The state of New York allows individuals some options to change their status after a marriage that doesn’t necessarily have to end in a divorce. Legal separation, when spouses chose to end their cohabitation, differs from common divorces in a few way. The main difference is in their marriage status; under legal separation the individual parties are considered to be no longer together but remain legally married.
Entering into a separation agreement means either spouse must agree to a contract that stipulates their respective obligations in terms of spousal support, individual rights to property, and their rights to visitation and child custody. These are legally binding terms spouses agree upon, and they may be subjected to legal recourse should they fail to meet their obligations. This is something that could complicate divorce proceedings should a spouse(s) decide to seek a traditional divorce in the future.
It takes attorneys to draft this contract in a manner that satisfies all parties involved. This could include minor agreements, such as the living arrangements of wither spouse, the specific time arrangements for child visitation and the exact distribution of property and any money that could easily be claimed by both spouses. Once it’s agreed upon, the separation agreement is filed with the specific clerk in the New York County where the couple resides. After a year of legal separation, this case is up for review, giving the spouses an opportunity for reconciliation or petition for a no-fault divorce.
In order to enter into this legal separation, both parties must be in agreement that this is the course they wish to take their marriage before the drafting of any legal documents can begin and it must be an agreement that’s officially notarized. At that point it is up to the couple to decide what their status as legally married will be moving forward.
Though legal separation can be done amicably and the result of a decision spouses come to on their own, it’s not the only cause for a potential end to a marriage.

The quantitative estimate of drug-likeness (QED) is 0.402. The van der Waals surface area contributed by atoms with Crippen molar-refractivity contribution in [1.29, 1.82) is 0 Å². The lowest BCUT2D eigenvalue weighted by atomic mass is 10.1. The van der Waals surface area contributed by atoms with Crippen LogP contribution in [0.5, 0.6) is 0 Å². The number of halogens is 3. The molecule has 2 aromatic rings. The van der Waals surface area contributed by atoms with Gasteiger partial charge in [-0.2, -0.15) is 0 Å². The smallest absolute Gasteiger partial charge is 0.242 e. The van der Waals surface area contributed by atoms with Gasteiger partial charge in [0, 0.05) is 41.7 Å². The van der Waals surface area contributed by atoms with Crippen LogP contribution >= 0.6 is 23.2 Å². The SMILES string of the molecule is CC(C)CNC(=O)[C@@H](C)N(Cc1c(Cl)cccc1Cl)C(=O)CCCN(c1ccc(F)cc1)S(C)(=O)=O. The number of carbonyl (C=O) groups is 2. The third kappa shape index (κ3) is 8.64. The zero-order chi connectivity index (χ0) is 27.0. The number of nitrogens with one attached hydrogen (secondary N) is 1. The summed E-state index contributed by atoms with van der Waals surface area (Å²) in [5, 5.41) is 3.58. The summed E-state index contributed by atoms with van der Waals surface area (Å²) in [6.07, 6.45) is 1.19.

- Qualifications for Separation?
In the state of New York, either spouse can seek legal separation from their partner in the event of adultery, neglect, cruel treatment or abandonment. In the case of wives, they can seek separation should their spouse fail to support them.
In the event of heated disputes or case of outright domestic violence, whether a single incident or a repeated situation in the home, and in the event of false imprisonment in excess of three days, a spouse may file a formal criminal complaint that can result in a summons for the other. In this scenario, a Judgment of Separation could be brought before the Supreme Court of the State of New York to determine which party is at fault and whether the status of a marriage meets the threshold for divorce.
Depending on their findings, a judgment may not grant separation, leaving the door open to petition the court to hasten its proceedings. This can lead a case to move faster than expected, lessening the year-long wait period between separation and divorce. Regardless of the court’s decision, spouses must file for divorce; unlike other states, in New York a year of separation does not automatically grant a divorce.
- Residency While Separated
If filing for legal separation in New York, both spouses must have been married in and reside within the state for the duration of year in order to be applicable for divorce in thee year that follows. In the event that only one spouse resides in the state, the length of time between legal separation and divorce is extended to two years.
However, there is no time constraint placed on a couple to divorce within the state. Once a marriage within the state of New York is finalized, the opportunity for legal separation is a viable option from that point forward provided they meet the threshold as stipulated in the Domestic Relations Law in the Consolidated Laws in New York.
- How to Get Started
In order to file a formal complaint and start the process of legal separation, you’d need to contact a legal team like the attorneys at Raiser & Kenniff to help you navigate the legal waters necessary to deliver a summons to your spouse. It’s only from that point on that separation can move forward in the court.